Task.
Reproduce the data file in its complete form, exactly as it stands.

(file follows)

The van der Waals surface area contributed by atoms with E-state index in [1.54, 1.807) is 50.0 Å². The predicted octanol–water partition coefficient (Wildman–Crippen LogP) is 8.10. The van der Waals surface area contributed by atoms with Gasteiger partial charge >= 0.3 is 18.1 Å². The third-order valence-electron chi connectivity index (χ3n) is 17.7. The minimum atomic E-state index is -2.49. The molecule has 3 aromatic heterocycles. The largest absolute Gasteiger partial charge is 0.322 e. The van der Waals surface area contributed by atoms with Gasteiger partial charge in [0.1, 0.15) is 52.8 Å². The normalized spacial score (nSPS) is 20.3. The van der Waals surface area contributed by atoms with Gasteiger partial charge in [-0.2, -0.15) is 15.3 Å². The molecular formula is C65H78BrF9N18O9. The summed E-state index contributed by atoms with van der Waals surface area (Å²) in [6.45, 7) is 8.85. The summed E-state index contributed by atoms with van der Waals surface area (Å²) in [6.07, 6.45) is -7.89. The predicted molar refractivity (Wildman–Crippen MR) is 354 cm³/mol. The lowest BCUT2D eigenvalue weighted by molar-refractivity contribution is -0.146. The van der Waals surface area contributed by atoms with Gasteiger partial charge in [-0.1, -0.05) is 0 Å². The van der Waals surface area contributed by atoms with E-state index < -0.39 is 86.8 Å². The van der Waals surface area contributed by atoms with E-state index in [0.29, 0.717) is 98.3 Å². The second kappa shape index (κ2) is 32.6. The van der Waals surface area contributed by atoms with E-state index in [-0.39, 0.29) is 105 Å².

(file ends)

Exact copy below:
The van der Waals surface area contributed by atoms with E-state index in [1.54, 1.807) is 50.0 Å². The predicted octanol–water partition coefficient (Wildman–Crippen LogP) is 8.10. The van der Waals surface area contributed by atoms with Gasteiger partial charge >= 0.3 is 18.1 Å². The third-order valence-electron chi connectivity index (χ3n) is 17.7. The minimum atomic E-state index is -2.49. The molecule has 3 aromatic heterocycles. The largest absolute Gasteiger partial charge is 0.322 e. The van der Waals surface area contributed by atoms with Gasteiger partial charge in [0.1, 0.15) is 52.8 Å². The normalized spacial score (nSPS) is 20.3. The van der Waals surface area contributed by atoms with Gasteiger partial charge in [-0.2, -0.15) is 15.3 Å². The molecular formula is C65H78BrF9N18O9. The summed E-state index contributed by atoms with van der Waals surface area (Å²) in [6.45, 7) is 8.85. The summed E-state index contributed by atoms with van der Waals surface area (Å²) in [6.07, 6.45) is -7.89. The predicted molar refractivity (Wildman–Crippen MR) is 354 cm³/mol. The lowest BCUT2D eigenvalue weighted by molar-refractivity contribution is -0.146. The van der Waals surface area contributed by atoms with Gasteiger partial charge in [-0.1, -0.05) is 0 Å². The van der Waals surface area contributed by atoms with E-state index < -0.39 is 86.8 Å². The van der Waals surface area contributed by atoms with E-state index in [0.29, 0.717) is 98.3 Å². The second kappa shape index (κ2) is 32.6. The van der Waals surface area contributed by atoms with E-state index in [-0.39, 0.29) is 105 Å².